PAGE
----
frozen coconut cream with Hudson ranch olive oil (peppery) and gooseberry sauce+lime juice, borage sprouts
I thought was a very good dish, with the peppery olive oil going well with sour gooseberry and sweet coconut tastes.
the borage had a fishy taste
19. silken chocolate, panettone (4/5)
Chocolate broth, and roasted dates, custard, with chocolate panettone (sweet bread loaf) panettone was a bit dry. But the custard was good, emphasising complimentariness of the earthy-sweetness of date and of chocolate
20. praline (3.25/5)
almond praline, standard.
Now that the objective part of the review is done, let me explain why I was disappointed: I was seated about the same time as a couple when I finally drove into the Meadowood resort at 6pm. Our tables were about 1 metre apart, and as a solo diner, I was looking forward to catching up on some reading.
About half an hour to an hour in, it becomes clear that the couple next to me are starting to argue. Whatever, everyone has their differences right? Maybe they’ll stop after 10-15 minutes. Half an hour later, it becomes clear that they are going to be the story of dinner.
This basically went on until the end of dinner, despite my increasing discomfort at being stuck 1 metre away, as the passive-aggressive-ness just kept increasing at the other end of the table. Basically, at the end of the night, I was pissed off that no one had noticed that for 90 minutes I was increasingly uncomfortable with the scene unfolding beside me, shifting my body away, trying to discreetly cup my facing ear so I wouldn’t have to hear their arguments (giving the couple besides me some face).
No doubt, that such an unpleasant experience should occur is like an act of God. No one really wants it to happen. Yet I believe the Meadowood team could have significantly reduced the unpleasantness for all parties around.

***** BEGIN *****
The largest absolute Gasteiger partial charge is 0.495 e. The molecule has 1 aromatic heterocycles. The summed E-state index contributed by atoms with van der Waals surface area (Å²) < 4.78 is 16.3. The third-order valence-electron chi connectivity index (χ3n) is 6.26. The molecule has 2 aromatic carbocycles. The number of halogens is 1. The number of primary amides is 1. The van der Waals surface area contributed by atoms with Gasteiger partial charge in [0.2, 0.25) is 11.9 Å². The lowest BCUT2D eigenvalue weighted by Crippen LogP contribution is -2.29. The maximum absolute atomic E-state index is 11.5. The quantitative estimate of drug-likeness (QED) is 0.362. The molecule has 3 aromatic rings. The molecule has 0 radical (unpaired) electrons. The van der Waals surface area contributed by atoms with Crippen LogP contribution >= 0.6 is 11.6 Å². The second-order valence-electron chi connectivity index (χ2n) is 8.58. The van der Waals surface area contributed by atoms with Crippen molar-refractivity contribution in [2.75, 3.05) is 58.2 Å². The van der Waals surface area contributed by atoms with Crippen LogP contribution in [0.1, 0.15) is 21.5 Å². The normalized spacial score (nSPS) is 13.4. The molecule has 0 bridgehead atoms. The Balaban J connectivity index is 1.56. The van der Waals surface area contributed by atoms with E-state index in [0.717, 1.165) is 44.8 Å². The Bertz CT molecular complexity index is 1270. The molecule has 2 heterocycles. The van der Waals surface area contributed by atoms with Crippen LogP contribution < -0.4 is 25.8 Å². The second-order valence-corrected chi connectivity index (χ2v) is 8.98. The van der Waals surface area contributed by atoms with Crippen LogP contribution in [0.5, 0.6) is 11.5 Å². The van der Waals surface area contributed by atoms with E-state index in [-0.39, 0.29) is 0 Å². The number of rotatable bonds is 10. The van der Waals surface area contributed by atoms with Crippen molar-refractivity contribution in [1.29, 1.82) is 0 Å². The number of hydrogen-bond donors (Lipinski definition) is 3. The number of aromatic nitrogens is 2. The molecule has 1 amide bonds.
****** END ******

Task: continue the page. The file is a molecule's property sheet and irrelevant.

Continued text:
My two complaints with Meadowood’s service: (they’re related)
1. I don’t remember my captain, whom while pouring the opening glass of champagne had indicated she would be my server for the night, approaching my table again after the 60 minute mark. Whoever was in charge of my table, did not do a good job. I never felt I had a point person for service.
2. What would have been exemplary service, since the staff had noted the argumentative couple next to me, would have been perhaps to inquire discreetly about my situation (being seated 1 metre from them as a solo diner, with no distractions except their constant argumentation as my backdrop), and offer to reseat me somewhere, perhaps in a private dining space or even at the bar. We were not in a metropolitan area, and certainly space is no constraint out in Wine Country, and I’m sure some other spaces exist for Meadowood. Anywhere else would have been preferable to 1 metre away from a squabbling couple. I think about how Blue Hill SB, a paragon of great service, was able to shift me (a solo diner) around 2 dining spaces (the bar and the kitchen). Why could Meadowood not have done the same?
The irony is, I had read a piece last week about Meadowood building a service culture:
Oftentimes in a restaurant they don’t allow the staff to talk to guests. I want to build relationships. Dining is so much more. [Guests] come here to eat, but they come here to have an experience. They come here to have conversations with the people they come to dine with. They come here to have conversations with the staff [at a] restaurant that is approachable and sincere. When a guest leaves and says, “Tell Olan and Sam and Chris, ‘Thank you,'” I know we’ve accomplished our goal. Because, again, it’s about the food, but it’s about the chairs, the aesthetics, the conversations, the people …
Right, that’s all important.
For instance, when you left the restaurant, maybe there was a specific item you remember that you really enjoyed, but it’s more or less the feeling you got when you left.
And, 10 years from now, that’s what you remember is the way you felt on your anniversary with your husband, or your babymoon. You remember what you felt, not exactly what you had.
Right, so you’re looking to create that feeling above everything else.
Yeah, it’s to create memories. So many people Google to find out interesting things about their guests. We Google to see if we can connect on different levels with guests. Maybe they have a baby, maybe they’re from Scranton, PA. Maybe I’ll put them with a waiter from Pennsylvania, too, so when they’re here and they normally don’t dine in restaurants like this, they have some type of a connection that will get them to relax and forget about the fanciness around them.
That article was published on 22nd April, 2014. My experience with the service at Meadowood 6 days later, 28th April, 2014, was quite different indeed. To sum the service in a word, “disappointing”.